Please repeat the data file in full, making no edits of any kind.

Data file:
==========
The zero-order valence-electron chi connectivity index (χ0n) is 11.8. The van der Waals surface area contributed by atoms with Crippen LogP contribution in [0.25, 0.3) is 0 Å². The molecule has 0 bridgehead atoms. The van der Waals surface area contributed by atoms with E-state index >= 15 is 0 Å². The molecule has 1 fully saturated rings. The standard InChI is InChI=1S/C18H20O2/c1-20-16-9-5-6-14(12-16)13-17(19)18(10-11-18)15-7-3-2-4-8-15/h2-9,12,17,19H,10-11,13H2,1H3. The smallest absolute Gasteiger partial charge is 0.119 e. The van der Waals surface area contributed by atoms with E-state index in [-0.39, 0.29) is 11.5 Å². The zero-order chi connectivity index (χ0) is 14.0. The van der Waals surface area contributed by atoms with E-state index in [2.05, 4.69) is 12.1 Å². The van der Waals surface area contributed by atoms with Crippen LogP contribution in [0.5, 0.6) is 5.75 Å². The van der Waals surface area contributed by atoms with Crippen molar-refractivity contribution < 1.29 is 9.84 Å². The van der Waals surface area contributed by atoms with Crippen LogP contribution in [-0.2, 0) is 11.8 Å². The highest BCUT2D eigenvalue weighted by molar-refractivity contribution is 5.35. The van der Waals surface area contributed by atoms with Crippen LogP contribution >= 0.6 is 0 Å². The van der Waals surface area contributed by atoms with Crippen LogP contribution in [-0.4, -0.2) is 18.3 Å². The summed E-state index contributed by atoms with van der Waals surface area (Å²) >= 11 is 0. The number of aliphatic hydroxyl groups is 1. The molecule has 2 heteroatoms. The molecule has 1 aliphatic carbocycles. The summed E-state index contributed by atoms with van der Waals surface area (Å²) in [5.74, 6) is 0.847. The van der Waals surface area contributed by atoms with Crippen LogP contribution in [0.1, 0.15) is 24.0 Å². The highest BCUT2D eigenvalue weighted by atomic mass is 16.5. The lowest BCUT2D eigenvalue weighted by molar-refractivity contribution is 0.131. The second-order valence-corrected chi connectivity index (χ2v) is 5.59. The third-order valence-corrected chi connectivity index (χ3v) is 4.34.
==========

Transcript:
The zero-order valence-electron chi connectivity index (χ0n) is 11.8. The van der Waals surface area contributed by atoms with Crippen LogP contribution in [0.25, 0.3) is 0 Å². The molecule has 0 bridgehead atoms. The van der Waals surface area contributed by atoms with E-state index >= 15 is 0 Å². The molecule has 1 fully saturated rings. The standard InChI is InChI=1S/C18H20O2/c1-20-16-9-5-6-14(12-16)13-17(19)18(10-11-18)15-7-3-2-4-8-15/h2-9,12,17,19H,10-11,13H2,1H3. The smallest absolute Gasteiger partial charge is 0.119 e. The van der Waals surface area contributed by atoms with E-state index in [-0.39, 0.29) is 11.5 Å². The zero-order chi connectivity index (χ0) is 14.0. The van der Waals surface area contributed by atoms with E-state index in [2.05, 4.69) is 12.1 Å². The van der Waals surface area contributed by atoms with Crippen LogP contribution in [0.5, 0.6) is 5.75 Å². The van der Waals surface area contributed by atoms with Crippen molar-refractivity contribution < 1.29 is 9.84 Å². The van der Waals surface area contributed by atoms with Crippen LogP contribution in [-0.2, 0) is 11.8 Å². The highest BCUT2D eigenvalue weighted by molar-refractivity contribution is 5.35. The van der Waals surface area contributed by atoms with Crippen LogP contribution >= 0.6 is 0 Å². The van der Waals surface area contributed by atoms with Crippen LogP contribution in [-0.4, -0.2) is 18.3 Å². The summed E-state index contributed by atoms with van der Waals surface area (Å²) >= 11 is 0. The number of aliphatic hydroxyl groups is 1. The molecule has 2 heteroatoms. The molecule has 1 aliphatic carbocycles. The summed E-state index contributed by atoms with van der Waals surface area (Å²) in [5.74, 6) is 0.847. The van der Waals surface area contributed by atoms with Crippen LogP contribution in [0.1, 0.15) is 24.0 Å². The highest BCUT2D eigenvalue weighted by atomic mass is 16.5. The lowest BCUT2D eigenvalue weighted by molar-refractivity contribution is 0.131. The second-order valence-corrected chi connectivity index (χ2v) is 5.59. The third-order valence-corrected chi connectivity index (χ3v) is 4.34.